If the city can become more integrated with regional developments, such as improved logistical pathways to China and Pakistan, perhaps there will be limited negative repercussions, otherwise one must assume that this aggressive and inevitable demand by the transportation infrastructure will harbor large-scale economic impact.  It also suggests that most urban development plans will be rendered arbitrary, perhaps even harmful.

So what does this all mean?  It means that the most visionary planning will become impotent if the microstructures, points of existing demand, and regional connections are ignored.  It means that the entire functionality of a city can change with a single project when that project is in aggressive demand.  I would argue that within areas of conflict, that these singular interventions can provide the greatest degree of impact, and therefore large-scale planning is fairly limited in its applicability.

Kabul's historic legacy is rooted in its location.  It has always served as the point of intersection between India, China, Central Asia, and Western Europe.  Ultimately, the success of the city has always been founded in its ability to connect disparate points of activity, serving as a critical intersection.  While vision is essential to lead Kabul into the future, this vision cannot exist in a vacuum, and any feasible planning must build upon Kabul's geographic centrality.    Today, urban growth patterns generated by conflict have resulted in a bifurcated city.  In many ways, this division undermines its prospects for stability as the dehabilitated infrastructure supports systems of chaos and undermines the logistics of social order.  Notably, solutions exist - the construction of a single mountain tunnel (high cost, but difficult to sabotage unlike rail transit, and short-term construction time unaffected by seasons) can redirect the entire urban assemblage.  The upfront high-cost becomes proportionately low-cost given the generated value of financial revenue and increased stability.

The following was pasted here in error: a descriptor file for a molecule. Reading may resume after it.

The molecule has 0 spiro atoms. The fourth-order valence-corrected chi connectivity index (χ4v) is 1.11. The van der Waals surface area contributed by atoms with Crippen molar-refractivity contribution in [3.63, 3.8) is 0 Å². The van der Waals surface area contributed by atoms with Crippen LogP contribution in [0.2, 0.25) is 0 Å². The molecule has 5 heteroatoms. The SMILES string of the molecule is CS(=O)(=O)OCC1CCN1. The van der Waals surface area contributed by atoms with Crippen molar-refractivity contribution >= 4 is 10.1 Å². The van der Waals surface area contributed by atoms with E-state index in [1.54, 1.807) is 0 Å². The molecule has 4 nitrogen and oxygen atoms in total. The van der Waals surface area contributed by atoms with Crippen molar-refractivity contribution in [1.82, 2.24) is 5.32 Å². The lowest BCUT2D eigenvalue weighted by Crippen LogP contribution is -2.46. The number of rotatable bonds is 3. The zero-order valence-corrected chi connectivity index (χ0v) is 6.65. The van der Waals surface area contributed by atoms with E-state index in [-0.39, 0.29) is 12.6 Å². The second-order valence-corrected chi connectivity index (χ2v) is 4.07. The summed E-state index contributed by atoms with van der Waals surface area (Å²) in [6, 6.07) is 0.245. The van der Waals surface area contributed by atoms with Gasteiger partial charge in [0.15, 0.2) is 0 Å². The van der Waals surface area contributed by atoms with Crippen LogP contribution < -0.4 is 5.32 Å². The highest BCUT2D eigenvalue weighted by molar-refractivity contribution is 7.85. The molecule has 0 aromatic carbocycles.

The Capacity for a New Egypt


There have been countless discussions and analysis' in the last several days regarding the future of Egypt.  As I have a rather personal relationship with Egypt, I have paid great attentions to these discussions.  Most often, they have focused on the lackluster stance of the United States, the omnipresent power vacuum, and the pivital role of the military in securing the state on behalf of the people or on behalf of Mubarak.  Facebook, blogs, and twitter posts have also been quick to point out all the things not being discussed: the role of women in the protests, the socio-economic conditions that led to this uprising, and a discourse on what exactly is the identity of the Muslim Brotherhood within the political landscape.  While Al Jezeera has done an excellent job of providing constant coverage, it seems that most American media have spent their time focussing on hypotheticals.  Not to simply add another analysis to the already cluttered pool, but there is one startling observation that remains heavily undiscussed: what are the assets in place for a better Egypt?  

I'll never forget a couple years ago when I went for a job interview with a non-profit founded and operated by Egypt's former Minister of Culture.  He had many impressive credentials, a nice office in a wealthy neighborhood, and project committed to improving relations between Egypt and Sub-saharan Africa.  In short, I accepted an agreement to do a lot of work and in the end was left stranded with with a rather bad situation.  Ultimately I concluded that the agency was simply a corrupt operation for this guy to siphon funds from the government.   The first thing that tipped me off, however, was the fact that this guy had no understanding of the broad scale of non-government organizations situated in Cairo to assist the most vulnerable populations and facilitate capacity building.

A quick google search alone will show one the variety of NGOs that have been long established in Egypt.  Notable agencies include The Egyptian Center of Human Rights, the NGO Support Center, Caritas, and St. Andrews Refugee Services.  Egypt is likewise full of Universities training engineers, scholars, researchers, and technicians at places such as Cairo University, Ain Shams University, American University in Cairo, and the The Future School.   While there certainly tens of millions of Egyptians without adequate access to education or viable livelihood options, there are also millions of Egyptians who are talented, business savvy individuals who have sought opportunities for self advancement their whole lives.